What About the Moon

Joscelyn Willet

Joscelyn Willett

Jeremy could always get me thinking: about the real meanings of words and phrases, the poetry of nature, why we lament over moments passed.

“If we had such a good time, why do we look back with sadness?” he asked me, genuinely. Nothing was rhetoric with Jeremy. He meant it.

I pretended to think deeply, but the answer seemed so simple. “Because when time passes, it’s sort of…sad. Those times are gone. And you lament because you wish they would have never ended.”

But he didn’t accept this. Of course he didn’t.

“Time doesn’t pass,” he said, “we pass through time.”

His words still hung out in my head and came alive in the most inconvenient places, causing me to pause halfway down campus for no apparent reason, my sneakered feet stuck to the concrete as though they’d been laid in that way. Jeremy’s reasoning, his dark hold on my optimistic outlook—it stopped me cold, scaled along the perimeter of every conversation, threatening to twist in at any second. I’d moved away, met new people, put more than a thousand miles between Jeremy and I, yet if I stood still long enough, I was right back in high school, lying beside him on his polyester bedspread, contemplating ideas too complex for seventeen.

“No,” I’d refuted that day as we fidgeted with each other’s fingertips and stared at the beams above us. Senior year was like a series of dream sequences; we were stuck in limbo between youth and adulthood, in a space that was still safe because it wasn’t completely real. “What about tides?” I went on. “What about the rotation of the planets? What about the moon?”

“It’s all a cycle,” Jeremy shrugged, rolling on top of me. College admission forms slid from the comforter and scattered on the floor. His blue eyes were like crystal stalactites descending from the ceiling of a dark and untouched cave, piercing the area between us. For a moment, I believed they’d tear right into me.

“Well, yeah,” I said, looking away. “That’s time passing. That’s what a cycle is.” I thought I finally had him.

“How can time pass, or move, if it’s not physical?”

Dammit. He’d done it again; he’d found the tiniest vulnerability in my argument and pounced on it. “No,” I grasped, “but we are. We are physical and time, it—it—well, then why do we get old? Huh? How could we get old if time wasn’t passing?”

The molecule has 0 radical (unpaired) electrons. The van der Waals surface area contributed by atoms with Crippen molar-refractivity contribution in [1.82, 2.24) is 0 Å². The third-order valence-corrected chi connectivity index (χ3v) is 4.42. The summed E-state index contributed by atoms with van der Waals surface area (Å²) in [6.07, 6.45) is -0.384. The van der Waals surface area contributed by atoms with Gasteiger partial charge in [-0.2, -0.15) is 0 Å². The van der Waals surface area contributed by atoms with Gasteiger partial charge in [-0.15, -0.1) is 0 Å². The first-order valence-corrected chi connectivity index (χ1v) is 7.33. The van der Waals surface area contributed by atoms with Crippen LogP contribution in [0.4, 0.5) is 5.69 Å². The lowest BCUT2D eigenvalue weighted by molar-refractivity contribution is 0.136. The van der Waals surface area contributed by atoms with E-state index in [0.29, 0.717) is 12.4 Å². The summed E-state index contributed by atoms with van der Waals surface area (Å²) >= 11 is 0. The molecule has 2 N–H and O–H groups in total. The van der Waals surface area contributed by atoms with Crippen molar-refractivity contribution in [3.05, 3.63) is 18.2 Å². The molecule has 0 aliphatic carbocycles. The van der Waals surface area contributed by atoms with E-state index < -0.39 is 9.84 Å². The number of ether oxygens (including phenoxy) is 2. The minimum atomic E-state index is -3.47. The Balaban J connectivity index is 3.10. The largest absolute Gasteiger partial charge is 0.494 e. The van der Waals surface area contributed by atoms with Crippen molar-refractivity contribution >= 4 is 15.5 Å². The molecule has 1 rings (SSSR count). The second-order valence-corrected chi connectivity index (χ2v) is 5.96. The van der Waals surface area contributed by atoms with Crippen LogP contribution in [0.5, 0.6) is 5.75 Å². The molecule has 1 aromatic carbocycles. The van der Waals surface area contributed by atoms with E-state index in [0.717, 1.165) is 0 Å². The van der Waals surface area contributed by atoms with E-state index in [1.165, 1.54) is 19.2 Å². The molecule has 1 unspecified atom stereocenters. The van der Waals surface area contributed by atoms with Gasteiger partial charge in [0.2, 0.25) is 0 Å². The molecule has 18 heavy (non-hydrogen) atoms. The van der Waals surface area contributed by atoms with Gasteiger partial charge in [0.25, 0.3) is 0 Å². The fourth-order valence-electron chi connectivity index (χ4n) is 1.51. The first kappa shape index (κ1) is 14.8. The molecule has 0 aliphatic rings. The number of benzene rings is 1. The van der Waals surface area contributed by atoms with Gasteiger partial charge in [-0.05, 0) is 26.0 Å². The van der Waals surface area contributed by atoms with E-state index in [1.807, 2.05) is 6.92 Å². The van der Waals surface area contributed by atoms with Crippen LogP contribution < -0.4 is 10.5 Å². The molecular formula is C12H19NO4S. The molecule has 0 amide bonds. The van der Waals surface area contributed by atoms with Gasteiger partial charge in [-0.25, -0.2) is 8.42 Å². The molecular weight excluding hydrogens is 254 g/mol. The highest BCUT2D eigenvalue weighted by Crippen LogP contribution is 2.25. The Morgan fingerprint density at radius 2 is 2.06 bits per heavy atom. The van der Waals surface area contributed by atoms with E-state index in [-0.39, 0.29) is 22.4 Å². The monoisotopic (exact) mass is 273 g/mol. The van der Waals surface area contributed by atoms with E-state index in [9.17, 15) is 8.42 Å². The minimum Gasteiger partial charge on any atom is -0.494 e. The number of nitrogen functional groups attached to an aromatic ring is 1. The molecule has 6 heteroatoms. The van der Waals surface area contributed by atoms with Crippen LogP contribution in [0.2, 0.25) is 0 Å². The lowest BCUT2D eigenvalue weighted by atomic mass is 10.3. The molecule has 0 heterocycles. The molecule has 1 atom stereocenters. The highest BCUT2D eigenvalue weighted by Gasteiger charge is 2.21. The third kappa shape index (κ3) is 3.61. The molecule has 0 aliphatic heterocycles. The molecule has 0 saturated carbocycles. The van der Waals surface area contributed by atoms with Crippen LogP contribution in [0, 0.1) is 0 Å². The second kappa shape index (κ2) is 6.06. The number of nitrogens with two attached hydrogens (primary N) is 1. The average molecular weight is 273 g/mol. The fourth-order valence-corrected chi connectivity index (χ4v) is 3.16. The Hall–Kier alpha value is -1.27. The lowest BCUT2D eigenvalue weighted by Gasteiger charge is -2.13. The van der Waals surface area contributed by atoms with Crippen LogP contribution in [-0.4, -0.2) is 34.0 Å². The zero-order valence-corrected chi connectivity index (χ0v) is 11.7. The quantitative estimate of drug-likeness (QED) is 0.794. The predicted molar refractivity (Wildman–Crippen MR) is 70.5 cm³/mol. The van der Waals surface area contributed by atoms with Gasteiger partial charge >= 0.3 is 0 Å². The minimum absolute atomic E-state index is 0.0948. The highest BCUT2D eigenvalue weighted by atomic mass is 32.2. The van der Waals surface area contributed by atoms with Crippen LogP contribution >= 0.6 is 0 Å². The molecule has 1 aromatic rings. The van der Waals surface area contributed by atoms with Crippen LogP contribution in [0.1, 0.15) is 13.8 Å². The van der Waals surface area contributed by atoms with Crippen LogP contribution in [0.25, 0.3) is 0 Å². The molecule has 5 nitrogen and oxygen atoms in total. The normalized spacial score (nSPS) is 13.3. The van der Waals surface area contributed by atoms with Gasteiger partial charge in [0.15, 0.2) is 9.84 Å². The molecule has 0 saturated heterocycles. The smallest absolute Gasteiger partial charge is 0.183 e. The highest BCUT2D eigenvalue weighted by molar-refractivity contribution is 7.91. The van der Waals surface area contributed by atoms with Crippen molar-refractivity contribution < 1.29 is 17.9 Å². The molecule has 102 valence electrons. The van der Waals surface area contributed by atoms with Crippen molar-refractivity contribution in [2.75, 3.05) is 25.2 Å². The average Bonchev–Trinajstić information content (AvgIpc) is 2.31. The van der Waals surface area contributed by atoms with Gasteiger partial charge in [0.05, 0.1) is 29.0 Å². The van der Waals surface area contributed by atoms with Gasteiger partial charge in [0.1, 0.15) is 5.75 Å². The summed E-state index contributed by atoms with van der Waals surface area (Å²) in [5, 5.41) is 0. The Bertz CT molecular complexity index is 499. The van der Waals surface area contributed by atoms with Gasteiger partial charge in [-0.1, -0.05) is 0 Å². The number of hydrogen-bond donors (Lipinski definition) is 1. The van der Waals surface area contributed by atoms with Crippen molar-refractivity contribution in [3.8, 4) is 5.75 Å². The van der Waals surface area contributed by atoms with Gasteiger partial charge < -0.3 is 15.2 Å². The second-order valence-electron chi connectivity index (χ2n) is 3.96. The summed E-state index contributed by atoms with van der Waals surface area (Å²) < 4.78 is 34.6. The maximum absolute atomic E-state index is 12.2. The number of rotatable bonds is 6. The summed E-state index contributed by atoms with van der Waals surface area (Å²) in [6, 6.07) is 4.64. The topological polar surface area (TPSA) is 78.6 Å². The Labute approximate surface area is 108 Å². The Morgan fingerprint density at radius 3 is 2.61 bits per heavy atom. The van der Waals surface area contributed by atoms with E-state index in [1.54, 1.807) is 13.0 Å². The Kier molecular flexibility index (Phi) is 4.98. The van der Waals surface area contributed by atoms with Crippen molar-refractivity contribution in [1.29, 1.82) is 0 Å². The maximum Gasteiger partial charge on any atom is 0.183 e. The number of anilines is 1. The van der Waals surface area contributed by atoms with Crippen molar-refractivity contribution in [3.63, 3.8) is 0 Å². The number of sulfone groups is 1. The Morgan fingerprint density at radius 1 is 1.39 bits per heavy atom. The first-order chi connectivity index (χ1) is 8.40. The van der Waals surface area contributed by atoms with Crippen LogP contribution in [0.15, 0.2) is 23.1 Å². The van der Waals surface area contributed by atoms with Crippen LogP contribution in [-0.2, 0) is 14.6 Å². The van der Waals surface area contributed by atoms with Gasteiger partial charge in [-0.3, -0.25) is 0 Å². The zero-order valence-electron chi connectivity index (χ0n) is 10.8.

“Time doesn’t make us old. Our bodies break down. Our bodies make us old.”

“But our bodies get old because we pass through ti— ”

And there it was. I couldn’t help but smile along with him. Jeremy had a funny way of getting me to put his words in my mouth, making it seem that they were mine all along, that somewhere deep down, I truly believed them, and I would continue believing him, believing in him forever.

 

I’d only been at college for four months, but it felt longer. Jeremy had stayed in Grand Rapids and was taking courses at the Junior College while working part time in his father’s auto shop. His calls to me came sparingly, and I wondered if Jeremy was discussing life’s burning questions with someone new. We never said we’d be exclusive. Neither of us wanted to be that kind of person—the kind to ask for more than what the other could give. He always said, “Strings are for puppets,” and I liked the way it sounded.

When Christmas came, I went home, and feeling wistful as snow dropped layers on my parent’s driveway, I insisted he was growing distant. We stood in the slush, illuminated by the neighborhood’s twinkling lights, exhaling vapor as the temperature dropped. Jeremy argued it was my imagination but I knew it was happening—our childhood was gone. The question he posed on his bed that day when I’d brought over college applications (foolishly hoping he’d follow me to Colorado) still occupied my mind. It angered me that he’d left it unanswered and even more so that I couldn’t seem to find the answer without him.